“You think about OBGYN and just delivering babies is the rural areas, just having access to care, access to education, all of those things are quality of life things. So before we can get to being productive, (creating) knowledge-based jobs in the rural areas, you have to have those necessities, those things that most people take for granted in more affluent areas.”

Job creation and attracting investments were just as important, but would not be possible, he argued, without first having people’s basic needs be met, needs such as access to health care, affordable childcare and basic infrastructure.

“It’s one thing to have resiliency, but you also need resources and health, and so great-paying jobs, childcare are things that we really need in the district,” he said. “When you look at some of the more affluent areas, it’s about how do you recruit jobs, how do you retain and keep people here.”

Ultimately, Gray said his approach would be multifaceted as to be effective in the diverse communities throughout the Second District, from the region’s most rural towns to its hubs of economic activity like Montgomery and Mobile.

“Those are the things that you’ve got to look at; District 2 is so big and diverse, and it’s not a one-size-fits-all model, you have to cut it a little bit; cut it here, cut it there,” he said. “But from just a simple standpoint, (it’s about) quality of life, jobs and just a better future is what people are looking for in District 2.”

Some ways in which Gray said he would fight to improve quality of life include introducing incentives for businesses both large and small to offer childcare, something that has increased in costs wildly in the past few years. Another would be to further incentivize Alabama to expand Medicaid, of which Alabama remains among just ten states yet to do so.

“I think (Medicaid expansion) would be better for everyone; the hospitals can get paid, the physicians can get paid, and it can really bring money into Alabama,” he said. “All the rural hospitals that we’re losing, and how that puts so much pressure on our major hospitals, and so that would be something (I would focus on) from an immediate standpoint: how do we incentivize the state of Alabama (to expand Medicaid) in a way that they can opt in?”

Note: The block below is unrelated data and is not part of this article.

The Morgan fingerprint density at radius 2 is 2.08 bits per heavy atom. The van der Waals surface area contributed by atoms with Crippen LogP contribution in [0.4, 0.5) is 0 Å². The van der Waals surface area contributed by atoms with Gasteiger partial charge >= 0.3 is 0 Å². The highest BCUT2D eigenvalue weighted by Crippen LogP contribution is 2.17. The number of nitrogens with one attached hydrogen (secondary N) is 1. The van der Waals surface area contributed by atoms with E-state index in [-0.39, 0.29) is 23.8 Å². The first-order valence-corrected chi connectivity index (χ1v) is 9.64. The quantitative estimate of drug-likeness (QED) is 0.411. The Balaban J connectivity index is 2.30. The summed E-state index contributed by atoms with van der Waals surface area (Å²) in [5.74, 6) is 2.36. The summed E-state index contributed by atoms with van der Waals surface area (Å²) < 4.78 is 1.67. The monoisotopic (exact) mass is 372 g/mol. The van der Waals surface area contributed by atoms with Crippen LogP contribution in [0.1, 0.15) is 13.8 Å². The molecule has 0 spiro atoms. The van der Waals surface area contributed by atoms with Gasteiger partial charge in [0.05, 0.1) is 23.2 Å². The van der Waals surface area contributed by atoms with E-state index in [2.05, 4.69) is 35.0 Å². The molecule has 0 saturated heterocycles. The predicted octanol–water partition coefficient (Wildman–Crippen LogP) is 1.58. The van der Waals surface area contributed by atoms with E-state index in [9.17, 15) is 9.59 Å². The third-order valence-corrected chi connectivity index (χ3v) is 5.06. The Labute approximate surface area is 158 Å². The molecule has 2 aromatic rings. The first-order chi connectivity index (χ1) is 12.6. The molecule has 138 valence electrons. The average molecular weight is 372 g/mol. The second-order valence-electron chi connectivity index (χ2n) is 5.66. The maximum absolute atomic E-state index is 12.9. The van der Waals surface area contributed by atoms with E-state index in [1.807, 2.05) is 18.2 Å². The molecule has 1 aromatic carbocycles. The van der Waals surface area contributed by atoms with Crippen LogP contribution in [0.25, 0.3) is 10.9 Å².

While Gray currently lives in Opelika, just outside of the district, he told ADN that he intends on relocating to Phoenix City by March 5, a city that exists within State House District 83, as well as within the new Second Congressional District.

When asked whose leadership style of an existing member of Congress he might liken his leadership style too, Gray again leaned into his ability to work across the aisle and build consensus between different political ideologies.

“I don’t box myself in, there are going to be progressive issues that I’m going to care about, and I’m going to be more moderate when it comes to some issues,” he said.

“When you look at people like Hakeem Jeffries, those you would call middle-of-the-line people who understand the social issues but have a business sense… I’m really about how do I get things done, how do I bring the bacon back to Alabama? So any form that helps with that, that’s what I look at.”